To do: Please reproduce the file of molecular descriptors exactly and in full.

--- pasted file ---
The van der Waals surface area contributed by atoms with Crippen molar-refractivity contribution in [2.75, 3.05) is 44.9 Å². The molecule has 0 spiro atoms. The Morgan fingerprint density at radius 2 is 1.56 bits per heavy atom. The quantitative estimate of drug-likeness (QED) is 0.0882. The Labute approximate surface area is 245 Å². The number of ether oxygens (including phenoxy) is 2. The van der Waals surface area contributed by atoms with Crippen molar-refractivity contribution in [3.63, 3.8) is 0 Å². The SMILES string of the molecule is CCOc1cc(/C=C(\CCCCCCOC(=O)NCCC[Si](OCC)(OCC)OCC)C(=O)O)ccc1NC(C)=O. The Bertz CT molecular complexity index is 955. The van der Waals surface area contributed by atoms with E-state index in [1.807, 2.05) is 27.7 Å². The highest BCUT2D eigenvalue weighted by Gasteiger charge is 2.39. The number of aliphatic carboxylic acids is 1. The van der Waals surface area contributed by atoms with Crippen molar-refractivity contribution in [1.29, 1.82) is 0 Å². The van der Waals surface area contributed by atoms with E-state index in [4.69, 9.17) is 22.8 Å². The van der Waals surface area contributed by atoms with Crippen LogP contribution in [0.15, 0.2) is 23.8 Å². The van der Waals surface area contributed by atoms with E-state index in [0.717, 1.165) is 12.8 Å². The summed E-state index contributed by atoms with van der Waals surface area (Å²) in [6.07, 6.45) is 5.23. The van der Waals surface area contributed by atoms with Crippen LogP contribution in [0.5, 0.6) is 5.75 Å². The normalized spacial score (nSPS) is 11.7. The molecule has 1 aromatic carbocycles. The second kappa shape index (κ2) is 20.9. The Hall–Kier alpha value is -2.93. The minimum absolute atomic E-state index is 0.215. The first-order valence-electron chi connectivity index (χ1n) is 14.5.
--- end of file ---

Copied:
The van der Waals surface area contributed by atoms with Crippen molar-refractivity contribution in [2.75, 3.05) is 44.9 Å². The molecule has 0 spiro atoms. The Morgan fingerprint density at radius 2 is 1.56 bits per heavy atom. The quantitative estimate of drug-likeness (QED) is 0.0882. The Labute approximate surface area is 245 Å². The number of ether oxygens (including phenoxy) is 2. The van der Waals surface area contributed by atoms with Crippen molar-refractivity contribution in [3.63, 3.8) is 0 Å². The SMILES string of the molecule is CCOc1cc(/C=C(\CCCCCCOC(=O)NCCC[Si](OCC)(OCC)OCC)C(=O)O)ccc1NC(C)=O. The Bertz CT molecular complexity index is 955. The van der Waals surface area contributed by atoms with E-state index in [1.807, 2.05) is 27.7 Å². The highest BCUT2D eigenvalue weighted by Gasteiger charge is 2.39. The number of aliphatic carboxylic acids is 1. The van der Waals surface area contributed by atoms with Crippen molar-refractivity contribution in [1.29, 1.82) is 0 Å². The van der Waals surface area contributed by atoms with E-state index in [4.69, 9.17) is 22.8 Å². The van der Waals surface area contributed by atoms with Crippen LogP contribution in [0.15, 0.2) is 23.8 Å². The van der Waals surface area contributed by atoms with E-state index in [0.717, 1.165) is 12.8 Å². The summed E-state index contributed by atoms with van der Waals surface area (Å²) in [6.07, 6.45) is 5.23. The van der Waals surface area contributed by atoms with Crippen LogP contribution in [0.5, 0.6) is 5.75 Å². The normalized spacial score (nSPS) is 11.7. The molecule has 1 aromatic carbocycles. The second kappa shape index (κ2) is 20.9. The Hall–Kier alpha value is -2.93. The minimum absolute atomic E-state index is 0.215. The first-order valence-electron chi connectivity index (χ1n) is 14.5.